Nebmaatre is the prenomen of a poorly attested ruler of the late Second Intermediate Period of Ancient Egypt. Nebmaatre may have been a member of the early 17th Dynasty and as such would have reigned over the Theban region.[2] Alternatively, Jürgen von Beckerath believes that Nebmaatre was a ruler of the late 16th Dynasty.[3][4]


The prenomen Nebmaatre is attested on a bronze axe-head discovered in a tomb at Mostagedda in Middle Egypt and now in the British Museum under the catalog number BM EA 63224. The same prenomen is inscribed on a black steatite amulet representing a lion of unknown provenance and now in the Petrie Museum under the catalog number 11587.[1] A degree of uncertainty affects the ownership of these artifacts since Amenhotep III's prenomen was Nebmaatre as well. However, the axe-head can be dated to the late Second Intermediate Period based on stylistic grounds and provenance while according to Flinders Petrie the amulet is of too rough a workmanship to be attributable to Amenhotep III.[5][6] Instead, Petrie suggested that the amulet be attributable to Ibi, an obscure ruler of the late 13th Dynasty whose prenomen is partially preserved in the Turin canon as "[...]maatre". However, Kim Ryholt's recent study of the Turin canon precludes this identification as a vertical stroke in the lacuna just prior to "maatre" rules out the hieroglyph for "neb".[5]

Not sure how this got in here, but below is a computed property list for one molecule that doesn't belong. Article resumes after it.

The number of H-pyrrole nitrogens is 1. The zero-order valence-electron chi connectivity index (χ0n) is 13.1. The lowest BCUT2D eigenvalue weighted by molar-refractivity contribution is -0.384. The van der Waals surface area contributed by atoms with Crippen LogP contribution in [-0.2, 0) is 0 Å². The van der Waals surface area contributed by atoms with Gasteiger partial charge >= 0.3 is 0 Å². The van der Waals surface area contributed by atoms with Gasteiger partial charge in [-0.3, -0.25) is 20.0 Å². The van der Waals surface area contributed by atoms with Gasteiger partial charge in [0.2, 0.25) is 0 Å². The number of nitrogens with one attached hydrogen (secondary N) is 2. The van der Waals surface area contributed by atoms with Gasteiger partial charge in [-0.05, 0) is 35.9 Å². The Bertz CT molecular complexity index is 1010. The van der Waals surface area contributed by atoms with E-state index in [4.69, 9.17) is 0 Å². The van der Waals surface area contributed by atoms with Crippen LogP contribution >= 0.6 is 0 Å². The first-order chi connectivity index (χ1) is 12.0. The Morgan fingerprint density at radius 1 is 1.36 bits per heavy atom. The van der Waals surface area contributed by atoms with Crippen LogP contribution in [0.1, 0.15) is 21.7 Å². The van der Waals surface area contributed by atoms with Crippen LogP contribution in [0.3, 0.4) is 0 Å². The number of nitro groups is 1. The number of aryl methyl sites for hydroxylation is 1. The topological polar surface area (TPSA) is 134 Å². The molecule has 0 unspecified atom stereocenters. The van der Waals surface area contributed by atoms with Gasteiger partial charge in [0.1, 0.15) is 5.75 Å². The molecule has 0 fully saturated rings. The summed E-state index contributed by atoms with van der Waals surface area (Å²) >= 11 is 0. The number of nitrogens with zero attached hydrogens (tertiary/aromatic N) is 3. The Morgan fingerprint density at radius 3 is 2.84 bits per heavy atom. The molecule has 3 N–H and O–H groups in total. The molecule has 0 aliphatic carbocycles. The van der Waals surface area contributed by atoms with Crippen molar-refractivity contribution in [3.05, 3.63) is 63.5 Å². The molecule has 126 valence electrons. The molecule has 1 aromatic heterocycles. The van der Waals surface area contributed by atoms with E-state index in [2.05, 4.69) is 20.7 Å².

Chronological position

The chronological position of Nebmaatre in the Second Intermediate Period is highly uncertain. The Egyptologist Jürgen von Beckerath proposes that Nebmaatre was a ruler of a compounded 15th–16th Dynasty, which he sees as an entirely Hyksos line of kings.[7] Alternatively, Kim Ryholt put forth the hypothesis that Nebmaatre was a king of the 17th Dynasty, although he left his position in the dynasty unspecified. [8] Ryholt's datation is based on the observation that the axe-head bearing Nebmaatre's name was found in a tomb belonging to the Pan-grave culture.[9] The Pan-grave people were Nubian mercenaries employed by rulers of the 17th Dynasty in their fight against the Hyksos foe.[5] Egyptologist Darrell Baker points out that the Theban rulers of the period might indeed have provided such weapons to their mercenaries.[5]


  1. ^ a b The amulet of the Petrie Museum
  2. ^ K. S. B. Ryholt, Adam Bülow-Jacobse, The political situation in Egypt during the second intermediate period, c. 1800-1550 B.C., pp 168, 170, 171, 179, 204, 400
  3. ^ Jürgen von Beckerath: Untersuchungen zur politischen Geschichte der Zweiten Zwischenzeit in Ägypten, Glückstadt, 1964
  4. ^ Jürgen von Beckerath: Chronologie des pharaonischen Ägyptens, Münchner Ägyptologische Studien 46. Mainz am Rhein, 1997
  5. ^ a b c d Darrell D. Baker: The Encyclopedia of the Egyptian Pharaohs. Volume I: Predynastic to the Twentieth Dynasty (3300-1069 BC), Bannerstone Press, London 2008, ISBN 978-1-905299-37-9, p. 244
  6. ^ Flinders Petrie: Scarabs and Cylinders with Names, 1978, Aris & Philips, Ltd. (reprint of the 1917 original edition published by BSAE).
  7. ^ Jürgen von Beckerath: Handbuch der agyptische Konigsnamen, Muncher. Agyptologische Studien, 49 Mainz, 1999, pp.118-119
  8. ^ Kim Ryholt, The Political Situation in Egypt during the Second Intermediate Period c.1800-1550 B.C, Museum Tusculanum Press, (1997)
  9. ^ Manfred Bietak: the Pan-grave culture Archived 2013-10-24 at the Wayback Machine